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Date:

May 15, 2000

Subject:

The poverty of a Reith Lecturer's thinking

 

- http://www.agbioworld.org. http://agbionews.listbot.com

The Daily Telegraph

May 16, 2000

Comment: The poverty of a Reith Lecturer's thinking

Acid Test

Matt Ridley

Page 23

VANDANA Shiva's Reith Lecture, reprinted in this newspaper last week, was
a strongly argued attack on the green revolution. In conventional wisdom,
that revolution transformed her native India into a self-sufficient
agricultural economy and abolished famine - even during severe droughts
like the one affecting Gujarat today. In her view, it has instead driven
out self-sufficient, mixed-crop peasants for intensive, chemical
agriculture that destroys people and the environment.
Not having been to India for 18 years, I turned to another Indian to ask
whether this was a true portrait of his native country: Dr C. S. Prakash,
now at the Tuskegee University in Alabama. He wrote that he was "sickened"
by Dr Shiva's lecture and especially her assertion that yields would
actually be higher if traditional methods were used in place of intensive
farming. In the 1960s, Indian peasants used mixed crops, their own seeds
and few chemicals. Yet those were what he calls the "port-to-mouth" days
when only huge imports of American grain saved the India from mass
starvation every year.
Today, India produces 204 million tons of grain a year. To produce that
quantity with 1960s techniques would require three times as much land
under cultivation. If India had stuck to traditional methods, by now it
would be seeing millions of deaths from starvation every year - and it
would have ploughed all wild land.
To those who say we should preserve the traditional way of life in rural
parts of developing countries, Dr Prakash points out that the traditional
way of life was that one child in three died before the age of three. As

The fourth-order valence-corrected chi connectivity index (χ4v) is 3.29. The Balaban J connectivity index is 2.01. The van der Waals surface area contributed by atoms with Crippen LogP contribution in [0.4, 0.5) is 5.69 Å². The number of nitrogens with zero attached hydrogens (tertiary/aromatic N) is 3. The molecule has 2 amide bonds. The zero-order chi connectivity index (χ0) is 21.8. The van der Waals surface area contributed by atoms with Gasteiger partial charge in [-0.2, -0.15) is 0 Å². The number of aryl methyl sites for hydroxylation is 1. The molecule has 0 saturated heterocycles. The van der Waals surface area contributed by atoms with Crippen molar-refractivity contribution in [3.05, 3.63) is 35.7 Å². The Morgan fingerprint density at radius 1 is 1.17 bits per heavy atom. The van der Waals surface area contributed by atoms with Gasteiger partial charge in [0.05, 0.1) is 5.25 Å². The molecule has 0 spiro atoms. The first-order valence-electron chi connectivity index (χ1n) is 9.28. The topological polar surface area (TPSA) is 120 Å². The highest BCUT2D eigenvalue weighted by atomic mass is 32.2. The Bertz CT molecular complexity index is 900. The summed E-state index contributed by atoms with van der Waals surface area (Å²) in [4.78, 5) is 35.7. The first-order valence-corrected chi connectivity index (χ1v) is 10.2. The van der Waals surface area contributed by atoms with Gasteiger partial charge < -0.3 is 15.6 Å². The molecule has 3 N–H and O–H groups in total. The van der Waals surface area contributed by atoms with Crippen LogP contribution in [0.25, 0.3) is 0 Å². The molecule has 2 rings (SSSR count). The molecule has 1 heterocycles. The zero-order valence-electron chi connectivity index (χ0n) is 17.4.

Richard North writes in Life on a Modern Planet: "Peasant life is only
admired by those who have never known it, or those who have never known
anything else".
Subsistence agriculture requires back-breaking toil; even then it supports
only the lucky few able to own sufficient land or access to water. The
rest drift away as a rural underclass surviving, if at all, by selling
their labour. Before Britain's agricultural revolution, the population
grew very slowly. Every May, after the winter stores ran out and before
the crops ripened, death stalked the land.
THE green revolution, in India as in Britain, enabled this rural
underclass to survive, to migrate to the cities where other jobs could be
found. Since most people live in urban areas, Dr Shiva's recommendation
that we return to traditional agriculture might suit better-off rural
inhabitants, but it would devastate the poor. According to the Nuffield
report on the green revolution: "Small surplus farmers were better off and
had more incentives to employ the poor."
There have been losers from the green revolution, too, and instances where
modernisers failed to learn from traditional techniques and so caused pest
outbreaks or worse. Dr Shiva produces anecdotes of this kind. There are
unlucky and unhappy people in every industry, advanced or traditional.
Myriad examples still exist of desperately poor farmers who long to grow a
cash crop rather than a subsistence one, just for the security that cash
brings, or who crave the protein that would keep their children alive. The
truth must be sought not in anecdotes, but in aggregates.
And the aggregates are unambiguous. The green revolution - hybrid seeds,
fertilisers and pesticides - saved millions from death, lifted millions
more out of poverty, released millions more to better jobs in other parts
of the economy and saved great tracts of the natural environment from the
plough.
Next time you applaud Marks & Spencer for not stocking genetically
modified cotton, consider the Indian farmer whom you have just helped to
bankrupt. For him, having seen his cotton crop devastated by boll worm,
and knowing that only heavy doses of chemical pesticides can reach inside
the cotton boll, the GM cotton was a life-saver and an environment-saver,
too. Inserted into the cotton was the ability to produce Bt, the "organic"
insecticide used all over the world by organic farmers. Now he would not
have to spray his cotton with Bt or anything else. Then you came along.